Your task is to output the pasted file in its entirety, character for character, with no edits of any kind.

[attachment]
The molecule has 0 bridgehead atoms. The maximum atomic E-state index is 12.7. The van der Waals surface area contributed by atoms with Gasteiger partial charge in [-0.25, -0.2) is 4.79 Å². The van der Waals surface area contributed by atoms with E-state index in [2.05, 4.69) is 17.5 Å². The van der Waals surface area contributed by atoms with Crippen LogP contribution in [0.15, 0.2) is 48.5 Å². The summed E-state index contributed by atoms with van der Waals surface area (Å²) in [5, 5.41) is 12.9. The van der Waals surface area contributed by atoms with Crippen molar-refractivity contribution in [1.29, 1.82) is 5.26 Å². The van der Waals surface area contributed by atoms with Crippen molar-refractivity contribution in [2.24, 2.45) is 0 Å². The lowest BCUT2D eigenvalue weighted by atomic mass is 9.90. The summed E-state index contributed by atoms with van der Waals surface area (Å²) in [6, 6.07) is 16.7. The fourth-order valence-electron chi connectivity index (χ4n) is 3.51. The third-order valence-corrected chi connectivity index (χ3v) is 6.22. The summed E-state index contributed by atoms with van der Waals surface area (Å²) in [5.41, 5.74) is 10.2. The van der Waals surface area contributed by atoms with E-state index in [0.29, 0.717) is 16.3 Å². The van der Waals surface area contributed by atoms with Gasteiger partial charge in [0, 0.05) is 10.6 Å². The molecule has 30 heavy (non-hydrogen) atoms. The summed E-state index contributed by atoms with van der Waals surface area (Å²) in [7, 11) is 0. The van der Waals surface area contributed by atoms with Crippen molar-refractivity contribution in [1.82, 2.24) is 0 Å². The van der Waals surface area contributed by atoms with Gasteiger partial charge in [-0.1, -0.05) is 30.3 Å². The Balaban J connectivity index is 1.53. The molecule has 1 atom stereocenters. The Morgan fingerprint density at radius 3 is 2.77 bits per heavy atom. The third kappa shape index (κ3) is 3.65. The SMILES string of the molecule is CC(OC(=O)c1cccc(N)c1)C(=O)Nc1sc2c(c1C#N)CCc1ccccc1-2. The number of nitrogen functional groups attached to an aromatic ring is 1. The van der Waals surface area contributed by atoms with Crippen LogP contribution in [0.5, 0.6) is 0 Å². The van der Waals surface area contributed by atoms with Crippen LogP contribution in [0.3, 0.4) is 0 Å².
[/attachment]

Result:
The molecule has 0 bridgehead atoms. The maximum atomic E-state index is 12.7. The van der Waals surface area contributed by atoms with Gasteiger partial charge in [-0.25, -0.2) is 4.79 Å². The van der Waals surface area contributed by atoms with E-state index in [2.05, 4.69) is 17.5 Å². The van der Waals surface area contributed by atoms with Crippen LogP contribution in [0.15, 0.2) is 48.5 Å². The summed E-state index contributed by atoms with van der Waals surface area (Å²) in [5, 5.41) is 12.9. The van der Waals surface area contributed by atoms with Crippen molar-refractivity contribution in [1.29, 1.82) is 5.26 Å². The van der Waals surface area contributed by atoms with Crippen molar-refractivity contribution in [2.24, 2.45) is 0 Å². The lowest BCUT2D eigenvalue weighted by atomic mass is 9.90. The summed E-state index contributed by atoms with van der Waals surface area (Å²) in [6, 6.07) is 16.7. The fourth-order valence-electron chi connectivity index (χ4n) is 3.51. The third-order valence-corrected chi connectivity index (χ3v) is 6.22. The summed E-state index contributed by atoms with van der Waals surface area (Å²) in [5.41, 5.74) is 10.2. The van der Waals surface area contributed by atoms with E-state index in [0.29, 0.717) is 16.3 Å². The van der Waals surface area contributed by atoms with Gasteiger partial charge in [0, 0.05) is 10.6 Å². The molecule has 30 heavy (non-hydrogen) atoms. The summed E-state index contributed by atoms with van der Waals surface area (Å²) in [7, 11) is 0. The van der Waals surface area contributed by atoms with Crippen molar-refractivity contribution in [1.82, 2.24) is 0 Å². The van der Waals surface area contributed by atoms with Gasteiger partial charge in [-0.1, -0.05) is 30.3 Å². The Balaban J connectivity index is 1.53. The molecule has 1 atom stereocenters. The Morgan fingerprint density at radius 3 is 2.77 bits per heavy atom. The third kappa shape index (κ3) is 3.65. The SMILES string of the molecule is CC(OC(=O)c1cccc(N)c1)C(=O)Nc1sc2c(c1C#N)CCc1ccccc1-2. The number of nitrogen functional groups attached to an aromatic ring is 1. The van der Waals surface area contributed by atoms with Crippen LogP contribution in [0.5, 0.6) is 0 Å². The van der Waals surface area contributed by atoms with Crippen LogP contribution in [0.3, 0.4) is 0 Å².